The first volume of the present edition is made up of the "Methodological Note" to be discussed below, and Part I: "Primary Group Organization." Part I is introduced by a two-hundred page discussion of various aspects of primary-group organization among the Polish peasants: the peasant family, marriage, the class system, social environment (that is, other than the family), economic life, religious and magical attitudes, and finally a discussion of theoretic and aesthetic attitudes. Then follows the concrete material, largely in the form of letters. In a comment entitled, "Form and Function of the Peasant Letter," the authors indicate the rich possibilities of analyzing this sort of social data . There are, at first, twenty-eight series of family letters. Each family series itself is preceded with an interpretative comment to indicate the place of this family in a total social situation. Other series of letters follow, showing evidences of the dissolution of family soli-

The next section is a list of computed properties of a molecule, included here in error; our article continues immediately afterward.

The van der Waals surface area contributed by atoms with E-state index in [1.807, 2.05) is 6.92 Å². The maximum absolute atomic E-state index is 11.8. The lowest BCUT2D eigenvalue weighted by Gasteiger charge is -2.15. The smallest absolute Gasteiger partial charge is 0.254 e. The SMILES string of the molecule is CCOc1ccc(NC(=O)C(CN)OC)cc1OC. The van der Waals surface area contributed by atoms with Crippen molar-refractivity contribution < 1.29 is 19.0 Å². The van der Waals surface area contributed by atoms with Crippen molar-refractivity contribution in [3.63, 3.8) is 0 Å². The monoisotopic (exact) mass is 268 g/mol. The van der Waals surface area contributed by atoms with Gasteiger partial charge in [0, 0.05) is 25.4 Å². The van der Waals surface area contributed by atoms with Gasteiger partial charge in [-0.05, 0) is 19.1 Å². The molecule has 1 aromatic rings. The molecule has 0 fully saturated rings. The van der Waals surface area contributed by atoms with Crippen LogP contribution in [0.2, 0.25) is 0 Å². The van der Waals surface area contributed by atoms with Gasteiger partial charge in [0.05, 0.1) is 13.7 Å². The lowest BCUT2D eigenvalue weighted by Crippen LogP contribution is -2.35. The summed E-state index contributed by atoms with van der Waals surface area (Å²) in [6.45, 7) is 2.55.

( 253) -darity ; followed, in turn, by eleven series of letters between husbands and wives, and finally, by eleven series of letters revealing personal relations outside the marriage group and the family.
The first third of the second volume contains Part II: "Disorganization and Reorganization in Poland". Data are presented bearing on the disintegration of the family and the community with the accompanying struggle "for the preservation of the old social system." So, too, the effect of revolutionary attitudes on the transition is discussed. The second division of Part II deals with the efforts at social reorganization in Poland, especially through leadership, education, the extension of the community, the use of the press, cooperative institutions, and the increasing role of the peasant in the Polish nationalist movement. Letters, especially to the press, newspaper accounts, formal and informal statements of organizations, materials from interviews, and historical data are used extensively in this section.